The last editorial "Rover to the
dead-end road" aroused some criticism from lovers of MG and Rover.
Some criticized it as base on imagination rather than facts and
figures. Some said it was not right to reward Phoenix’s efforts with
negative comments. Originally I have no plan to respond, but then I
discovered that Autocar magazine gave MG Rover an "Outstanding
Achievement" award in its annual award, and that article was full of
rubbish. I decided to respond.
magazine praised MG Rover "took less than a year to launch the MG ZS, ZR and ZT
saloons, followed soon after by the all-new Rover 75 estate and the
facelifted MG TF sports car."
that’s not bad, but the MG line of sports sedans are no more than tuned
versions of Rover 25, 45 and 75, with breathing-enhanced engines and
stiffer suspensions setting. They even look like tuner’s cars. The same
goes for MG TF. Rover 75 estate was developed in the BMW-era. When BMW
handed over Rover to Phoenix, the 75 estate was already caught
road-testing without disguised. Therefore I don’t see creating them in
short time as a special achievement.
"These have already been
responsible for turning the company’s fortunes around, swelling UK
sales by 2.5% year-on-year."
always reports good news and hide bad news. To shut up those
criticizing me for without showing facts and figures, here I give you
MG Rover’s sales figures in Western Europe, supplied by ACEA - the
industrial organization consist of 13 biggest European car makers:
MG-Rover sales in Western
Cars sold (rounded to thousands)
228,000 (BMW started negotiating selling Rover)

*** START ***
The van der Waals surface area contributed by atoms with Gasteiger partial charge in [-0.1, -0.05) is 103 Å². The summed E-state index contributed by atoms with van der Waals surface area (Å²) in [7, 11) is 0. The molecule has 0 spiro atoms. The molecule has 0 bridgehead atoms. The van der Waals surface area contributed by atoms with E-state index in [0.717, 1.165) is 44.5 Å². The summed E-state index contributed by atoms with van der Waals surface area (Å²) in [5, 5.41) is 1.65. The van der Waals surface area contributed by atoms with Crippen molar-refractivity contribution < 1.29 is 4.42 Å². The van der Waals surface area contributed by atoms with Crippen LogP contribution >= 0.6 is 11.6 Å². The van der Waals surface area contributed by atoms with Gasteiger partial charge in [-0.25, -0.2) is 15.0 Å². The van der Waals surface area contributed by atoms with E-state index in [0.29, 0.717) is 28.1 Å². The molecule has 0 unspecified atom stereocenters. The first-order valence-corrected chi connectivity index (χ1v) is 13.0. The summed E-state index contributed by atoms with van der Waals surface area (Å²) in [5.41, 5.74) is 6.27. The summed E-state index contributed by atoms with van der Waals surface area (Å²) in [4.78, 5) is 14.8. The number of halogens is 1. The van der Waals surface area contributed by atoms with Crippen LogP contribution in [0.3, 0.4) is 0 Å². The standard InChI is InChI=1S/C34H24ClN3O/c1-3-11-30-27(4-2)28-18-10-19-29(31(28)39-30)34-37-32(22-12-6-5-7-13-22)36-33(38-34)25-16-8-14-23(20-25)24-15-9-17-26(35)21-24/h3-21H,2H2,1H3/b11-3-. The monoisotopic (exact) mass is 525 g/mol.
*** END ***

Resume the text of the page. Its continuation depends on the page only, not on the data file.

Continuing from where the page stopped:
198,000 (Phoenix took over Rover in May)
this year? according to ACEA, sales from Jan to Nov this year amounted
to 130,530 units, down 12% from last year’s 148,369 units in the same
period. Sales of the whole year 2002 is therefore projected to 143,000
is, home country UK is the only market sees sales not dropped, thanks
to the effort Autocar and other British magazines which help creating
an image of revival - Autocar even used advertising-style of strong
phrases such as "this
has to rate as one of the biggest comebacks in automotive history."
However, if we minus domestic sales from the above Western Europe
figures, we may see sales dropped by as much as 25%* in Mainland
Europe! this is by all means a crisis.
worldwide sales? MG Rover is very weak in markets outside Europe.
According to my 1998 data, some 80% of the MG and Rover-brand cars were
sold in Western Europe. If this ratio remain unchanged, we can see this
year the company will sell under 180,000 cars worldwide.
industrial analysts agree that a non-premium-brand mass production car
maker needs to produce 2 million or more cars per year in order to
survive while remain independent. MG Rover now produces less than
one-tenth of that amount. More alarming is that it needs 4 different
platforms to do 180,000 cars - the Rover 25, 45, 75 and MG TF. You can
see how weak the demand each model has. When demands drop, component
prices increase. Also, the factory cannot utilize maximum efficiency.
They are therefore impossible to be profitable. For comparison, most
other European car makers, such as Renault, PSA and Volkswagen, need 6
platforms to achieve annual volume of 2-3 million cars.
will be a hard year to MG Rover. Apart from the image-ruining Tata and
the low-volume MG SV, it won’t launch any new cars. Both Rover 25 (MG
ZR) and 45 (ZS) are very outdated now. Demands of the 75 will continue
to slide, as its rivals get stronger and stronger. The Longbridge plant
will inevitably layoff workers.
see the replacement to Rover 45 (based on TCV concept). MG has no
concrete plan yet for the replacement of 25 (may be terminated) and 75.
Even the replacement of MG TF is still uncertain. MG Rover seems lack
of cash to develop these cars, so it is desperately finding a partner
to share development cost and platforms. Unfortunately, time and cash
reserve are running out. The judgement day will be in 2004.